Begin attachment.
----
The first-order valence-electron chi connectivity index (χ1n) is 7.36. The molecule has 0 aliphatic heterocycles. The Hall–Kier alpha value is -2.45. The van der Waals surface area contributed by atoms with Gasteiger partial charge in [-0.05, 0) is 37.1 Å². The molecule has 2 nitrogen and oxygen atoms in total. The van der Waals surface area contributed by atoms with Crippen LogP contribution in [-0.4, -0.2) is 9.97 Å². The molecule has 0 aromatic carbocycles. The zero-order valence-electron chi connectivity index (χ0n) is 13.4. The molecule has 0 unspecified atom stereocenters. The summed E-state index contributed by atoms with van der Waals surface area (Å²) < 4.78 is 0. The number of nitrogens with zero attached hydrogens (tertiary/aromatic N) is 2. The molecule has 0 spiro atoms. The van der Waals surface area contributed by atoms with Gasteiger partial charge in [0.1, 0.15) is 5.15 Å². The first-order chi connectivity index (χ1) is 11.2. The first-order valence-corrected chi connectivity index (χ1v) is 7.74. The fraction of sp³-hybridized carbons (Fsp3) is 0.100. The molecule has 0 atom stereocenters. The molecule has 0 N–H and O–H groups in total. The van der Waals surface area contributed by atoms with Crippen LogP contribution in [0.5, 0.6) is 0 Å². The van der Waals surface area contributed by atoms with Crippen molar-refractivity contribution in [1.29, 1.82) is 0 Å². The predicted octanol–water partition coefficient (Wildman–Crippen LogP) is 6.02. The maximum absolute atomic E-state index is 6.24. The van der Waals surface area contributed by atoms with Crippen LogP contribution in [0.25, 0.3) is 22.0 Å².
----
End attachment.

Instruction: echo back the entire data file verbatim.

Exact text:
The first-order valence-electron chi connectivity index (χ1n) is 7.36. The molecule has 0 aliphatic heterocycles. The Hall–Kier alpha value is -2.45. The van der Waals surface area contributed by atoms with Gasteiger partial charge in [-0.05, 0) is 37.1 Å². The molecule has 2 nitrogen and oxygen atoms in total. The van der Waals surface area contributed by atoms with Crippen LogP contribution in [-0.4, -0.2) is 9.97 Å². The molecule has 0 aromatic carbocycles. The zero-order valence-electron chi connectivity index (χ0n) is 13.4. The molecule has 0 unspecified atom stereocenters. The summed E-state index contributed by atoms with van der Waals surface area (Å²) < 4.78 is 0. The number of nitrogens with zero attached hydrogens (tertiary/aromatic N) is 2. The molecule has 0 spiro atoms. The van der Waals surface area contributed by atoms with Gasteiger partial charge in [0.1, 0.15) is 5.15 Å². The first-order chi connectivity index (χ1) is 11.2. The first-order valence-corrected chi connectivity index (χ1v) is 7.74. The fraction of sp³-hybridized carbons (Fsp3) is 0.100. The molecule has 0 atom stereocenters. The molecule has 0 N–H and O–H groups in total. The van der Waals surface area contributed by atoms with Crippen LogP contribution in [0.5, 0.6) is 0 Å². The van der Waals surface area contributed by atoms with Crippen molar-refractivity contribution in [1.29, 1.82) is 0 Å². The predicted octanol–water partition coefficient (Wildman–Crippen LogP) is 6.02. The maximum absolute atomic E-state index is 6.24. The van der Waals surface area contributed by atoms with Crippen LogP contribution in [0.25, 0.3) is 22.0 Å².